So the thing I wanted to discuss about issue two is something so silly and obvious that I think a lot of writers forget to do it. Your script is meant to be a road map for your artist. It’s extremely important that you convey what you’re trying to do in a way that’s clear, concise, and unmistakable for your artist. Your artist spends ten times more time drawing than you do writing. It’s important to make things easy for them to help them work faster, and need fewer redos.
The example in this script, which took me till this script to include, is indicators of the art style for Noel. Obviously the book is drawn in two different styles. For ‘current time’ or ‘reality’ we have a hard line, clean style. For flashbacks/hallucinations we have an inkwash. In the first script, a couple of things happened. First, Noel figured out the stylistic choice that allows us to have these two feels. Secondly, I made sure to point out in detail when I wanted the style to switch.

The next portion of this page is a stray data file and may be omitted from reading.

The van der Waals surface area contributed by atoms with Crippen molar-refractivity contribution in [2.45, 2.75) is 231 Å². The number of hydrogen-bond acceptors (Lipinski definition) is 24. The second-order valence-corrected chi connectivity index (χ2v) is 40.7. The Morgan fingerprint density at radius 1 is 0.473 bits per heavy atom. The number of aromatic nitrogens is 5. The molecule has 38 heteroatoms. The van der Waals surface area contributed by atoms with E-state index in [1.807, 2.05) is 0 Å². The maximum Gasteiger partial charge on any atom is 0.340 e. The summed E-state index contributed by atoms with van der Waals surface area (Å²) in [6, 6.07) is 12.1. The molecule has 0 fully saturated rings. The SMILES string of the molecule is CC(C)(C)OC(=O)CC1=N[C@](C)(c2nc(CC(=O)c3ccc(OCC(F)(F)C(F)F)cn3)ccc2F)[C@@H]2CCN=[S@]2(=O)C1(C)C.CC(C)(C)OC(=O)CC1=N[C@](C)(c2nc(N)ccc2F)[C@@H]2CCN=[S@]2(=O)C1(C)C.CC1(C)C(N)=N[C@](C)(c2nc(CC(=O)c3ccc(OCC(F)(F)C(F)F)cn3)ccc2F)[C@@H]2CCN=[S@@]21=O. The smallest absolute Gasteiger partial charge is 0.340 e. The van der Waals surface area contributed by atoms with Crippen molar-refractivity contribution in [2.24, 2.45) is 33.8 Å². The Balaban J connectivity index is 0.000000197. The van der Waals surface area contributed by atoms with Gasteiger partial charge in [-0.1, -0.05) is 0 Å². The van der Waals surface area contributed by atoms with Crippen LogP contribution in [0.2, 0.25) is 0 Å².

What become obvious in writing script two was that there was going to be a lot more back and forth, and a short hand was needed. The short hand changed a bit from script to script, but, by clearly marking each panel or page as either IW (ink wash) or HL (hard line), Noel can easily pick the correct paper and tools to quickly move through the art.
Another example of this is my script for Alibi over at Top Cow, with artist Jeremy Haun. While the art was in a single style, the coloring was used to delineate three distinct locales, all running concurrently. So, on the very first page there was a color code, saying that everything marked with an A should be colored with cool blues, everything with a B should be colored in reds and golds, and everything with a C should be colored neutrally.
It has a very techinical feel to it, but, at the end of the day, a comic script is a blueprint. It’s the same as a shooting script for a film. You want to layout in a comfortable amount of detail what you want, while still allowing your collaborators the freedom to contribute to the greater creative good.